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January 2018 | Eugene Khmelnik, Global Industry Analyst

GIA Spotlight Series — Oil

Eugene Khmelnik, who specializes in the oil sector, examines what rising interest rates may mean for the shale industry, which has so far only existed under extremely loose monetary policy. He also outlines where he sees potential areas of opportunity, notably among US exploration and production companies and LPG exporters.

Key points

  • Despite an increase of over 100% since early 2016, the oil price remains within its long-term trading range.
  • Possible triggers for it to break above that range include the impact on shale production of steeper-than-expected rises in US interest rates, as well as geopolitical risks.
  • I see potential opportunities among some US exporters of liquefied petroleum gas and, more broadly, among US exploration and production and midstream companies if the oil price stays around or above current levels.

We believe our GIAs — specialist stock pickers for whom industry research is a career path — are one of Wellington’s key differentiators. Their role is to use fundamental analysis to identify investment opportunities for clients’ portfolios. It is our belief that stock selection based on in-depth knowledge of an industry has the potential to generate strong investment performance over the long term.

INTRODUCING OUR ANALYST

How did you come to be an oil analyst?

Directly after completing a bachelor’s degree in finance, I joined Wellington in 2008 as part of the Launch Research Associate program. This two-year rotational program is designed to give graduates a series of placements with different teams around the firm. My first placement was with Karl Bandtel, who then led the oil team. The team needed help and I loved the sector. It was an exciting time, with the start of the shale revolution in North America. I was fortunate enough to be asked to stay on the team and have been able to grow relationships with shale management teams as their companies have evolved.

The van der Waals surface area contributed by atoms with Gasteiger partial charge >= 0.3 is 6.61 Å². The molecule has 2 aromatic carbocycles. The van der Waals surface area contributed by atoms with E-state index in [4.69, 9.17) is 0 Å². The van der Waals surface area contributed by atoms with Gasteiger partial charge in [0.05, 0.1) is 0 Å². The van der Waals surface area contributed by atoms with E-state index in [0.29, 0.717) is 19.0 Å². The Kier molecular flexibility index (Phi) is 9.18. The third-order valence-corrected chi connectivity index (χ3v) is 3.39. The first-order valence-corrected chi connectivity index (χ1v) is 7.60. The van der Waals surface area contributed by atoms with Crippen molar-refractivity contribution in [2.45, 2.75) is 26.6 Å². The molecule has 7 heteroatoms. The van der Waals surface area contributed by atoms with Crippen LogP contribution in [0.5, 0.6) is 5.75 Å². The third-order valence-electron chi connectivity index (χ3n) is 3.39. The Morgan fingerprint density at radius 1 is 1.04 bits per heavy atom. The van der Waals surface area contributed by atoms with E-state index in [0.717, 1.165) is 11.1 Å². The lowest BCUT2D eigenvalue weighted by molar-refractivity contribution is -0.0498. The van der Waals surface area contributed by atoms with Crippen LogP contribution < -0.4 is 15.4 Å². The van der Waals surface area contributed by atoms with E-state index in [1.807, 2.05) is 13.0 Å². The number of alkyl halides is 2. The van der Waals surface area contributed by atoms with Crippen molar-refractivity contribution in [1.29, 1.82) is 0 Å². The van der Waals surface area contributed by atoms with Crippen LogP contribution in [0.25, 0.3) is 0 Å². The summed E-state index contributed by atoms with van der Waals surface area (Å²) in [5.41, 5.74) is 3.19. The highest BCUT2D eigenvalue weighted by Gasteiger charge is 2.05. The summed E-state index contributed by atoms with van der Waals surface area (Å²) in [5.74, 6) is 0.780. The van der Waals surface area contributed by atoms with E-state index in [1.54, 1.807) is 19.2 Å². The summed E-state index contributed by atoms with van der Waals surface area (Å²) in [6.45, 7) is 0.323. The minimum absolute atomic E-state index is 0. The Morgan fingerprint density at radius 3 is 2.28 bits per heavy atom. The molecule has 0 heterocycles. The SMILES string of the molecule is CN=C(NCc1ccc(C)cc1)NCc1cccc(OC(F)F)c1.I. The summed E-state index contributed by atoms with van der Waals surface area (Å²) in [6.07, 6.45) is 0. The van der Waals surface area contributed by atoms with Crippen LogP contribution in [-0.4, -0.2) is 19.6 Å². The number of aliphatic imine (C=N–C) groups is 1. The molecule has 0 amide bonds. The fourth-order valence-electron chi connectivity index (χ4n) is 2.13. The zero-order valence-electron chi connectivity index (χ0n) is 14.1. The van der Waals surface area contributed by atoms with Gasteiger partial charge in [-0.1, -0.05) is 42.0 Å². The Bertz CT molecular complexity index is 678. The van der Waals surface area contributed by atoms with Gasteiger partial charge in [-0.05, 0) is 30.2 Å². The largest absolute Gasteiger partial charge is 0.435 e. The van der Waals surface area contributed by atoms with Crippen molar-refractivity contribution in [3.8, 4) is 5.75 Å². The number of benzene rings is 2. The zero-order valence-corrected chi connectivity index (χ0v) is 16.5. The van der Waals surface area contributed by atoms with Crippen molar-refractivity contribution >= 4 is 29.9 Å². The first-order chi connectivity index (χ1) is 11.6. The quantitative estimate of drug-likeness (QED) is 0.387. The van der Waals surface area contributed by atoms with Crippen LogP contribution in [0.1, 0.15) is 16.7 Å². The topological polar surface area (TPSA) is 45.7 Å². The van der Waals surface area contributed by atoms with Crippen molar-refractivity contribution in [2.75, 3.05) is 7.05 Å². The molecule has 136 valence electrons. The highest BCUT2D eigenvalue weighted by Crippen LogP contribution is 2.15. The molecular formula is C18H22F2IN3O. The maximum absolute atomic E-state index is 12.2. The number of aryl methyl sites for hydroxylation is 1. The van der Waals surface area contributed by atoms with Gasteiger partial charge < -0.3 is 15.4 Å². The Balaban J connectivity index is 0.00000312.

What attracted you to Wellington?

The firm has a great culture of sharing knowledge. As a younger member of the team, I have constantly benefited from older members passing on their accumulated wisdom. That applies not only to my sector, but equally to the broader financial markets.

My team’s dialogue with our credit analysts has been especially productive. In 2016, oil fell as low as US$29, causing widespread bankruptcies in the sector. It was an excellent example of collaboration, where we, on the equity side, had in-depth knowledge of oil companies’ assets and the credit analysts understood the covenants — the legal agreements between the bond issuers and buyers — and the specific debt metrics. They helped us to better appreciate which companies were likely to break their covenants, while we helped them understand which companies could still make a profit with oil prices so low.